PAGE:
MONEY CLINIC | My husband is under debt review. Why must my debt be fully paid for him to get clearance?

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It is important to know and declare your marital status when you go under debt review.
It is important to know and declare your marital status when you go under debt review.
katleho Seisa/Getty

A Fin24 reader questions why all her debt has to be fully repaid in order for her husband to receive a debt clearance certificate.

She writes: 

My husband is under debt review. He paid up all accounts that were in his name. And only those who are in my name are not fully paid. It seems as if the debt counsellor wants my debts to be paid up before my husband could be granted a clearance certificate, yet I am not the one who needs clearance.

Can you please explain why can't he get clearance when all accounts in his name are cleared?

Benay Sager, Chief Operating Officer at DebtBustersresponds:

It is important to know and declare your marital status when you go under debt review. It is also just as important to choose the right, reputable debt counsellor who will help with asking the right questions in the process.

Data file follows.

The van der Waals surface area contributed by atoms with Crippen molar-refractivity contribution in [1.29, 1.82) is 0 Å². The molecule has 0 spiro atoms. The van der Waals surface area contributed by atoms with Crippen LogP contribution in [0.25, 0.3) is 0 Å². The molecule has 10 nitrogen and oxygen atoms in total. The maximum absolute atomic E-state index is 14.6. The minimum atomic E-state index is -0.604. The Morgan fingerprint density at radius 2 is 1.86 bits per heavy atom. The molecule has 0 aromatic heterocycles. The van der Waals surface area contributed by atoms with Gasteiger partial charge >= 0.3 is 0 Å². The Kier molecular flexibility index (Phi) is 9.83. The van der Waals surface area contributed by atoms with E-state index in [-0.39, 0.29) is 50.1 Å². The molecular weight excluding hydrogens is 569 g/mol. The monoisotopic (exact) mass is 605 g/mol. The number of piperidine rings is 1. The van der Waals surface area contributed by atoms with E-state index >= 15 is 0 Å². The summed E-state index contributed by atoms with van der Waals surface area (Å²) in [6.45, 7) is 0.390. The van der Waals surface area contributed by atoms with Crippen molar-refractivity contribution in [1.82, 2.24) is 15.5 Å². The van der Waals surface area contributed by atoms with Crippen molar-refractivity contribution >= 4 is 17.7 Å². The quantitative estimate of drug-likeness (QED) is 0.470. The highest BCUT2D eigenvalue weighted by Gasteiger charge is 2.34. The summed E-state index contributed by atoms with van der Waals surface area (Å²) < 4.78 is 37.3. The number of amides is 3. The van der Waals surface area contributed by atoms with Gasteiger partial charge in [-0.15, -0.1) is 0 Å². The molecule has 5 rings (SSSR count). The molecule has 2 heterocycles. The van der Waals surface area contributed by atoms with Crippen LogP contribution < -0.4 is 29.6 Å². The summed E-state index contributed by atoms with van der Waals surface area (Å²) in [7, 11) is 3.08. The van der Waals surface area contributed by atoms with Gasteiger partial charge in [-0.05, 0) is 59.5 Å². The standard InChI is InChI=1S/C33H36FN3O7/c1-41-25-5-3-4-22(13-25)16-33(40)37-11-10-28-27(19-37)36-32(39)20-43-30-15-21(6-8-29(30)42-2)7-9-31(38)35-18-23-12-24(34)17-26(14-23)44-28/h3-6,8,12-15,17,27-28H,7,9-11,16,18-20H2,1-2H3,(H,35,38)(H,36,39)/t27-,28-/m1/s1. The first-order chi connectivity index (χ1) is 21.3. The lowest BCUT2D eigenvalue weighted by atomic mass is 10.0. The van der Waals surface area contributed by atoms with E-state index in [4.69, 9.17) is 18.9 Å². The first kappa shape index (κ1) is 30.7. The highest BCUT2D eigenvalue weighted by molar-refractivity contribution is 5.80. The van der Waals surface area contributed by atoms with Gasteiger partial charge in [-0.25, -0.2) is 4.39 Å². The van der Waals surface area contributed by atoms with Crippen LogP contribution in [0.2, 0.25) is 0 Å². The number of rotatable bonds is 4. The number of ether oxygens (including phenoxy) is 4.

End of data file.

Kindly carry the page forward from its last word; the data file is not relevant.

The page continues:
Judging from this query, the consumer is either married in community of property or has joint account(s) with her husband. If a consumer is married in community of property or has a joint account (often a bond) with another person (spouse or otherwise), then both consumers are liable for repayment of the debt.

As a result, if one of the married spouses applies for debt review, the other person also has to apply.

In this particular case, unfortunately it sounds like this was overlooked or missed at the beginning of the debt review process for this consumer. As a result, even though one spouse has paid up his debt, because the other one has not, a clearance certificate cannot yet be issued. It is very unfortunate to have found this out near the end of the process, but it is important that proper protocol is followed.

Therefore, both parties’ unsecured debts would need to be paid up before clearance certificate can be issued. 

Compiled by Allison Jeftha. 

  • Questions may be edited for brevity and clarity.

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Disclaimer: Fin24 cannot be held liable for any investment decisions made based on the advice given by independent financial service providers. Under the ECT Act and to the fullest extent possible under the applicable law, Fin24 disclaims all responsibility or liability for any damages whatsoever resulting from the use of this site in any manner. 

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